REVIEW: Jermaine Dupri – Instructions


Artist: Jermaine Dupri

Album: Instructions

Label: Sony

Rating: 2 / 10

Reviewer: A to the L

Maybe I aint the right person to be reviewing this. Y’see… I’ve always hated Jermaine Dupri. Now people may bitch about me being a “playa hata”, how I’m only dissing him cos of his success etc etc. Shit… say that if you want, I don’t care. To me Jermaine Dupri, or JD as he likes to be known represents everything thats wrong with Hiphop today. Despite what he and his army of fans may say, he doesn’t set trends – he follows them. Despite what he and his army of fans may say, he doesn’t love Hiphop anymore – he loves the money he makes from Hiphop. Despite what he and his fans may say, I ain’t dissing him just for the sake of it – shit, I’ll give credit where its due – that Brat ‘Funkdafied’ joint was off the hook.

But its hard to deny that JD is simply collecting money by treading the paths of those who have gone before, and using gimmicks to swell his pockets. After he’d picked clean the carcass of Kris Kross’ career, he became aware of a certain west coast partnership who were going ‘Deep Cover’. Bam! JD signs a female Snoop, and all of a certain they’re heading to the top of the charts on the back of some obvious funk samples. But wait a minute now R’n’B is getting hot – JD goes out and signs himself Xscape – a paint by numbers girl group who despite their lack of talent, still manage to release several albums. Come forward a few years and he does the same again with Jagged Edge because male R’n’B is what’s hitting. And so on, and so on ad infinitum… I’ll give JD one piece of credit though – he has a talent for selling no-talent to the Hiphop public. God knows how he gets away with it but he does. And its thru this style of hustling that he’s managed to establish his So So Def empire, and thus put out this album – his second long player.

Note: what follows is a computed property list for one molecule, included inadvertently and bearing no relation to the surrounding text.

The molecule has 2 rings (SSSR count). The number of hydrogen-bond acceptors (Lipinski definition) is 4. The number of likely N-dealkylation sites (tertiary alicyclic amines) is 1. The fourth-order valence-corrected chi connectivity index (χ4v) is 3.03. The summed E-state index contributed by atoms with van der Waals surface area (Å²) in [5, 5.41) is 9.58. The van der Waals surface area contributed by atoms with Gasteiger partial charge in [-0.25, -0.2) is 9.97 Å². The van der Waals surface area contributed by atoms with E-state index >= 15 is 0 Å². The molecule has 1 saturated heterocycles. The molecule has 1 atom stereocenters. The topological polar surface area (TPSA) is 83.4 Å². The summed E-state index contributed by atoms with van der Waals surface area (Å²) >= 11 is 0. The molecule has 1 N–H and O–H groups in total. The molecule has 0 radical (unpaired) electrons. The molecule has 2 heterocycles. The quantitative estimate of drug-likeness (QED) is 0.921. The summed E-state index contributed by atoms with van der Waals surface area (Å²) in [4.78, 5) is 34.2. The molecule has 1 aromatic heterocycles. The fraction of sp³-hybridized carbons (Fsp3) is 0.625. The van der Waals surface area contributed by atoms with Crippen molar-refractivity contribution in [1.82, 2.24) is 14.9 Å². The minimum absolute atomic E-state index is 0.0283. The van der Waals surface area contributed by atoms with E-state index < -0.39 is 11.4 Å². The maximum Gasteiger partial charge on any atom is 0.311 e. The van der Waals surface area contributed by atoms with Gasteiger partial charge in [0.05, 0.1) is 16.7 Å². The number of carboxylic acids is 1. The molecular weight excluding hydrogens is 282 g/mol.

As with his first release “Life in 1472”, JD leans heavily on the talents of others to get by. This time around Ludacris, Nate Dogg and Kurupt are among some of the big names who he’s using as his Hiphop crutch.

The lack of originality shows thru straight away as he first jacks an intro that Pete Rock made famous on his Soul Survivor album, and then samples BDP for ‘Welcome To Atlanta’ where his lack of skills is blatantly exposed by Ludacris.

As the album continues on we see how his penchant for doing “whats hot” not only shows that JD doesn’t have an original bone in his body, but that he can’t even do it well. You want one of those Busta Rhymes / Jay-Z double-time rhyming joints? Cool, JD has ‘Money Hoes & Power’ for that ass. Oh whats that? You want Area Codes Part 2? No problem. JD’s concocted ‘Ballin’ Out Of Control’, where despite Nate Dogg’s catchy hook, the fact can’t be disguised that this is a just an excuse for JD to boast (badly) about how much cash he has.

Its amazing how thin on content this album is. Its also sad (to me at least), that this type of shit will go platinum. Some of the beats are hot, I’ll admit it – but its common to find that the hot beats are the ones that sound like he straight ripped them from other artists (are you watching this Dre and Timbaland?)

JD’s up to his old tricks again. This is mindless, wack drivel. The type of shit that is dragging Hiphop through the gutter. I’m sick of this whole “niggas, bitches, money, guns, and empty boasts” style in this music I love. I’m sick of people trying to tell me that this is dope. In short, I’m sick of Jermaine Dupri.

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